Just like the other things, the Kindle didn’t help. Not that I had a problem with the product, I just didn’t know what to expect from it. Although it took me a while, I finally came up with my own strategy for being a regular Kindle user. Below you can find what I discovered along the way.

1. I cannot replace physical books with Kindle

Whenever I wanted to read a book, I would first look for the Kindle version. I always thought the activity of reading would be much easier that way. This may be true, but it just isn’t enough for me. I’ve come to realize that I enjoy reading physical books most of the time and don’t mind the inconvenience of holding them or rotating their pages.

2. I must keep myself away from distractions, physically

Even when I am reading something on Kindle, any kind of phone notification or a “quick” Google search can get me drifted away from the current activity for good. In order to avoid that, I position myself in the farthermost corner of the room from any other screen. “Just don’t look at other screens” doesn’t really work for me.

3. I must manage my mental capacity wisely

If you are not a native English speaker, an English-to-English dictionary sometimes does more harm than good. Even if you have no problems understanding it, your brain still works much more than it would with an English-to-your-language dictionary. Then, reading becomes exhausting and less appealing over time. Using a dictionary in your language significantly reduces this mental overhead. The great thing about Kindle is being able to use multiple dictionaries at a time, so, you can still resort to alternative translations.

These are all about how I think I should use my Kindle, what about what I should use it for?

Contrary to this post, I figured out what before how. As my inbox was flooded with new issues of engineering and leadership newsletters every week, I tried to read my way out of them pertinaciously. This turned out a failure on a computer for two main reasons: It didn’t feel very healthy for my eyes and I was keen on dropping reading as soon as I get a distraction. Printing the newsletters wasn’t an option either as it didn’t feel sustainable in the long run and was environmentally questionable. That’s when I was reminded of my Kindle, laying in some drawer, out of battery for weeks (maybe even months).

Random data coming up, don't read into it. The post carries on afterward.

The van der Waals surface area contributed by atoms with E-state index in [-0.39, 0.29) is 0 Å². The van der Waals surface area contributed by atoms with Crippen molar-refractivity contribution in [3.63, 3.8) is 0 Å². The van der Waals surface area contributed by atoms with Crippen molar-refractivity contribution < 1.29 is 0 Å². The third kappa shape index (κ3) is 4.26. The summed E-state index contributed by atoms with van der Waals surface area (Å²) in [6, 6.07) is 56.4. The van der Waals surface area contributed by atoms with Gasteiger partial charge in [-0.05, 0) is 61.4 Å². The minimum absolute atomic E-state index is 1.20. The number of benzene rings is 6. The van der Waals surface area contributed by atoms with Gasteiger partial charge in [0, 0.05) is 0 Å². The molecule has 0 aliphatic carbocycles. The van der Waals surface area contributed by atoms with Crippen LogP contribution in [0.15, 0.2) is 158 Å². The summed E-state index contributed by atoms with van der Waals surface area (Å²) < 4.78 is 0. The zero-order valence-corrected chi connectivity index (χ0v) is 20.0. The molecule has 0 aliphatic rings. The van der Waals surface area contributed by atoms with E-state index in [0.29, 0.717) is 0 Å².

So here’s what I’ve been trying for a couple of months: Once or twice a week, I skim through the newsletters in my inbox and send the ones that look interesting over to my Kindle. Most of the issues I receive contain lists of other articles so there are a lot of links I need to go through, but the whole exercise does not take more than 10-15 minutes.

  • Sending to Kindle is somewhat convenient (on an iPad or using the Chrome extension): I just share the webpage via the Kindle app/extension and it appears on the device with a reasonably good layout
  • My inbox remains clean and up-to-date
  • As I don’t keep seeing unread newsletters, I am less anxious about them
Improvement areas
  • After just a couple of weeks, the content on Kindle is too hard to manage. Using collections helps, but the slow hardware doesn’t (I recently discovered that I can organize the collection on my phone which is in sync with Kindle)
  • Moving the unread content from my inbox to my Kindle gives a false sense of accomplishment: I have to keep reminding myself that I must read what’s in my Kindle inbox before there’s more
  • Layout issues on the output when the source material is enrichened with embedded HTML, like tweets, etc.
  • Delivery to Kindle part feels less fun every day and is hard to automate

Optimization comes after going from 0 to 1, that is why I am still in the process of evaluating successes and consistency before setting my eyes on things to improve. Thankfully, there’s nothing that’s not workable.

See my instantaneous and continuous reading lists from here.

The app you built has to be on the App Store (as long as it compiles)

Note: An updated version of this post is published on my newsletter, SIGMA. You are invited to read it there, and subscribe if you want to get more content like this.